Dogmatism, on the other hand, can happen with any ideology, whether it’s religious or secular. It’s what happens when one is so sure that one’s own interpretation of reality is the right one, and everybody else is wrong. Of course not all beliefs are automatically dogmatic. After all, as the diagram below illustrates, when use beliefs and truths to gain knowledge:


However, sometimes our beliefs do not align with the facts. I can believe all I want that I’m a millionaire, but one look at my bank account will show that’s not true. But what if I refuse to acknowledge the facts? What if I still believe that I am a millionaire, and I keep spending money like one? Eventually I won’t have any money left, and I’ll be shit out of luck. That, my friends, is how dogmatism works.

This is why epistemology and skepticism are so important: they remind us that we could be wrong. It’s scary to think we could be wrong because we wrap our entire identities around our beliefs. But as Ricky Gervais famously said, “Beliefs don’t change facts. Facts, if you’re rational should change your beliefs.” Plus, with the events of Paris and Beirut, the only alternative, dogmatism, is literally killing us. As Sam Harris wrote in The End of Faith, “If religious war is ever to become unthinkable for us, in the way that slavery and cannibalism seem poised to, it will be a matter of our having dispensed with the dogma of faith”

Talk about free speech but don’t mention Raif Badawi

See update at the end.

Chris Stedman wrote a public Facebook post a couple of days ago about a little misunderstanding between him and the people at The National, an English-language newspaper based in the United Arab Emirates. They invited him to write an opinion piece.

I decided to use this opportunity to look at what I think are the most constructive aspects of a UAE-sponsored UN resolution that calls for interfaith dialogue, free expression, and the open debate of ideas.

I would still rather see more secular dialogue (which of course religious people can perfectly well engage in) than interfaith dialogue (which excludes non-religious people). But if the UAE is a fan of free expression and the open debate of ideas that has to be a good thing. Maybe they can exert some pressure on their neighbors to let Raif Badawi and Waleed Abu al-Khair out of prison.

Oh wait. [Read more…]

Into the secular tent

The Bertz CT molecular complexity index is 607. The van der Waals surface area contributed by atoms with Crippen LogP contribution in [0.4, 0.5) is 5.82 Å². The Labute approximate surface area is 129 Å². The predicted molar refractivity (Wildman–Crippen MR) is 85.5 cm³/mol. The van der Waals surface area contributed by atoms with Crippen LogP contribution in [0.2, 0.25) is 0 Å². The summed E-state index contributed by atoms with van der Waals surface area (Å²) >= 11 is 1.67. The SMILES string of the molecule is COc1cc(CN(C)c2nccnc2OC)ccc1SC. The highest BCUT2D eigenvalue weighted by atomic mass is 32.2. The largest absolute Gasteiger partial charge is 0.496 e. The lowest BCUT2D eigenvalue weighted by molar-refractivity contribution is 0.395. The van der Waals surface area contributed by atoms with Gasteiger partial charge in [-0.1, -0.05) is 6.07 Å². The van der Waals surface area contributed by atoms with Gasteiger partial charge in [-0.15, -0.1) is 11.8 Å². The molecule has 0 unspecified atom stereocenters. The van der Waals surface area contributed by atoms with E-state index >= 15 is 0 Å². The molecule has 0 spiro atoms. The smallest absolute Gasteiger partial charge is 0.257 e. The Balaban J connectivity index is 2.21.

From a conversation Chris Stedman had with Phil Zuckerman about the rise in “nones” in the US and whether or not the pugnacity of people like Dawkins and Bill Maher is the chief cause:

CS: What are some of the most important things nontheists can do right now to support the growing number of nonreligious Americans? What should we prioritize?

PZ: In my opinion, the best thing atheists can do right now is to make the world a better place. That means fighting inequality, racism, sexism, homophobia, religious fundamentalism, and global warming. When life is hard—when people face suffering—religion tends to be strong; it offers comfort in the face of life’s troubles. But when life is more manageable and secure, people can find meaning and purpose in the here and now.

[Read more…]

It’s like asking, “if we remove the cancer, what will we replace it with?”

Philip Kitcher is interviewed about his new book, Life After Faith: The Case for Secular Humanism. It sounds interesting, and I’ll probably pick it up…but two things annoyed me about the interview: the misrepresentation of the position of some New Atheists, and the religious apologetics. It’s nothing personal about Kitcher, but they’re just two things I bump into all the time, and it’s exasperating.

[Read more…]

Was it a sincere question?

Chris Stedman has a post at RNS replying to Peter Boghossian’s “why gay pride?” tweet. He is, you won’t be surprised to hear, much better at being even-tempered about it than I was.

Many atheists, such as LGBTQ atheist author Greta Christina, responded—but Boghossian dug in and continued to defend his statement, tweeting additional statements like “Questioning that one can be proud to be gay is a leftist blasphemy.” [Read more…]

Openly Secular

Kimberly Winston reports on the Openly Secular campaign.

A new coalition of atheists, humanists and other nonreligious groups is taking a page from the gay rights movement and encouraging people to admit they are “openly secular.”

The coalition — unprecedented in its scope — is broadening a trend of reaching out to religious people and religious groups by making the secular label a catchall for people who are not religious.

I’m not sure how making the secular label a catchall for people who are not religious is reaching out to religious people, but maybe the idea is that “secular” comes across as less antagonistic than “atheist.” People can of course be both secular and religious under one meaning of the word – but that one meaning isn’t the only one, so we get clashes and arguments. [Read more…]